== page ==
- Practical techniques you can use with your students immediately
- Effective treatment strategies for each of the seven key anxiety disorders
- Video examples in a school setting
The increasing rate of stress and trauma to children, which includes divorce, global terrorism and violence, extensive technology use, media overload, bullying and diversity issues, has produced a “shell shocked” generation of students struggling to manage their anxiety. The challenge for those working in schools is to recognize the increasing anxiety level in students and help them cope.
Dr. Paul Foxman will teach you how, why and when anxiety develops in young people. The various manifestations for anxiety will be described, so that anxious students can be recognized and supported. Dr. Foxman will help you distinguish between normal anxiety and anxiety disorders, and give you a principle for making this distinction in school settings. Most importantly, you will learn practical strategies that can be applied immediately in the classroom setting and schools to reduce anxiety, enhance teaching effectiveness, and promote maximum learning.
Vermont Center for Anxiety Care
Paul Foxman, PhD, has led hundreds of workshops throughout the U.S. and Canada, and he has appeared on television and radio as an expert on the topic of anxiety. His books include The Clinician’s Guide to Anxiety Disorders in Kids & Teens (PESI, 2016), Dancing with Fear (Hunter House, 2007) and award-winning The Worried Child (Hunter House, 2004). He also co-authored a casebook, Conquering Panic and Anxiety Disorders (with Glatzer) (Hunter House, 2002). Dr. Foxman is known for his knowledge and clarity, sense of humor, compassion, and engaging speaking style.
Dr. Foxman is a clinical psychologist, as well as founder and director of the Vermont Center for Anxiety Disorders. In 1985, he co-founded the Lake Champlain Waldorf School in Shelburne, VT, now flourishing from kindergarten through high school. Dr. Foxman has over 40 years of clinical experience in a variety of settings including hospitals, community mental health centers, schools and private practice.
Dr. Foxman’s education includes Yale University (B.A. in Psychology), Peabody College of Vanderbilt University (Ph.D. in Clinical Psychology), and training at the Department of Psychiatry of Mt. Zion Hospital in San Francisco, the Kennedy Child Study Center in Nashville, and the San Francisco Psychoanalytic Institute.
Financial: Dr. Paul Foxman is the founder and director of the Vermont Center for Anxiety Care. He is a published author and receives royalties. Dr. Foxman receives a speaking honorarium, book royalties, and recording royalties from PESI, Inc. He has no relevant financial relationships with ineligible organizations.
Non-financial: Dr. Paul Foxman is a member of the Vermont Psychological Association and the National Register of Health Service Providers in Psychology.
Access for Self-Study (Non-Interactive)
Access never expires for this product.
- Design effective strategies to decrease the stress response in kids with learning disabilities to improve information processing, listening skills, and comprehension.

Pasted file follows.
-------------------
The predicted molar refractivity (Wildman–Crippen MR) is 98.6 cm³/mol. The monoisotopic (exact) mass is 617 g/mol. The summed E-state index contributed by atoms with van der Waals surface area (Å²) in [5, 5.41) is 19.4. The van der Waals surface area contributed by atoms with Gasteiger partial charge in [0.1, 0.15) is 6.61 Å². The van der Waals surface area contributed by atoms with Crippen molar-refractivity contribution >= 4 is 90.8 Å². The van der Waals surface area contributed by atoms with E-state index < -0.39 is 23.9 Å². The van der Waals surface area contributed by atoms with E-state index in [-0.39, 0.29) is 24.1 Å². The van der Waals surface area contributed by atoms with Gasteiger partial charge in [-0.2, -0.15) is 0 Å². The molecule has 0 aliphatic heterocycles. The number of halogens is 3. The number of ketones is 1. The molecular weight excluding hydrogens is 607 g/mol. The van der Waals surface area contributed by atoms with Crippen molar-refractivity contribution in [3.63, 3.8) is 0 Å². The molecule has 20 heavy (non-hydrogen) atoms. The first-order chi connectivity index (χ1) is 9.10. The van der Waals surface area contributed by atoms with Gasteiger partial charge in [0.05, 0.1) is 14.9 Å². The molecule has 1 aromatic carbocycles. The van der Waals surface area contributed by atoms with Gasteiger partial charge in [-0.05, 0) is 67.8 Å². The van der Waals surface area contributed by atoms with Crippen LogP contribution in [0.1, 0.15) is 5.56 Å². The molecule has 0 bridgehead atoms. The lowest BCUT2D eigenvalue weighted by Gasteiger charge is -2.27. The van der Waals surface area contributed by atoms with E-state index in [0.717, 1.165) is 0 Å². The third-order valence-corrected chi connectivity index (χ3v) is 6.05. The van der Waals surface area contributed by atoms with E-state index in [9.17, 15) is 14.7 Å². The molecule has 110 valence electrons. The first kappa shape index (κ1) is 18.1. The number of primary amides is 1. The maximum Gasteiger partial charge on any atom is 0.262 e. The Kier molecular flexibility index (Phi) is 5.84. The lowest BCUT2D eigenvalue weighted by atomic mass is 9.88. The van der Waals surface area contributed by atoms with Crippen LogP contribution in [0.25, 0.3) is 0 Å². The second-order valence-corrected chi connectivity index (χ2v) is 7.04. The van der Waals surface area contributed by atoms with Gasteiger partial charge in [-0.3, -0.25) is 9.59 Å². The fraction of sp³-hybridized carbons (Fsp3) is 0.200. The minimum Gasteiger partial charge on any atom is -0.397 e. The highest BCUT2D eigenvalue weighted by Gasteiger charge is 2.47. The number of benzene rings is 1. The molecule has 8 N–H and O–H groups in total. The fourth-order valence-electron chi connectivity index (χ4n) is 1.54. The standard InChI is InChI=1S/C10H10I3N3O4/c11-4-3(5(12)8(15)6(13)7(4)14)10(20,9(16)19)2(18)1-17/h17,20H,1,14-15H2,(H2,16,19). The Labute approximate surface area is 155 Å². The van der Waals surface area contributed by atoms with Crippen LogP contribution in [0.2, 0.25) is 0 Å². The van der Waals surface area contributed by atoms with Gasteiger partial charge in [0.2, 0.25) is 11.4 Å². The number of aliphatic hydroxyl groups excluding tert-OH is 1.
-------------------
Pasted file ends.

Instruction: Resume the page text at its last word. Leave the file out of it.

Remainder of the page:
- Summarize the different ways anxiety manifests in the classroom (worry, social isolation, attention deficits, etc.) and determine the appropriate strategy for reducing symptoms.
- Implement a three-step skill building model for stress management among young clients.
- Utilize classroom friendly calming and relaxation activities to keep students engaged.
- Determine the signs of normal anxiety vs anxiety disorders to enhance teaching effectiveness.
- Evaluate the impact deep breathing exercises have on anxiety to enable task completion in the classroom.
Nature and Causes of Anxiety
How Anxiety Manifests in the Classroom
- How, when and why anxiety develops in children
- The anxiety temperament (biological sensitivity)
- The “anxiety personality” – assets and liabilities
- The role of stress in anxiety
Seven Key Anxiety Disorders: Symptoms and Case Examples
- Task avoidance
- Restlessness and hyperactivity
- Attention deficits
- School avoidance
- Social isolation
- Depression and withdrawal
- Fatigue and low energy
- Low motivation
- Disorganization and poor time management
- Academic inconsistency or decline
- Learning disabilities
- Behavior problems
- Separation anxiety disorder
- Panic disorder
- Generalized anxiety disorder
- Obsessive-compulsive disorder
- Social anxiety disorder (including selective mutism)
- Post-traumatic stress disorder
Limitations of Research and Potential Risks
- Assessing stress level in students
- 3-S approach to stress management (signs, sources and skillful solutions)
- Focusing the mind for learning
- Classroom friendly calming and relaxation activities
- Encouraging “flow”
- Mindfulness strategies
- Relationship building with anxious students
- Tips for reducing test anxiety
- Creating calm in the classroom
- 3 questions: intervention for anxious parents
- “Responsive Classroom”: applications and research findings
- Risk management with high-conflict divorce families
- Managing technology use in and out of school
- Best approach to bullying
- Anxiety curriculums for schools (friends for life, lifeskills)
- Special considerations for preschoolers
- Behavioral health recommendations
- How to be a role model for low stress and anxiety
- Consider scope of practice
- Empirical and anecdotal evidence
- No “one size fits all” for any modality of anxiety treatment
Counselors, Teachers/Educators, Marriage & Family Therapists, Occupational Therapists & Occupational Therapy Assistants, Psychologists, Social Workers, Speech-Language Pathologists, and other Mental Health Professionals.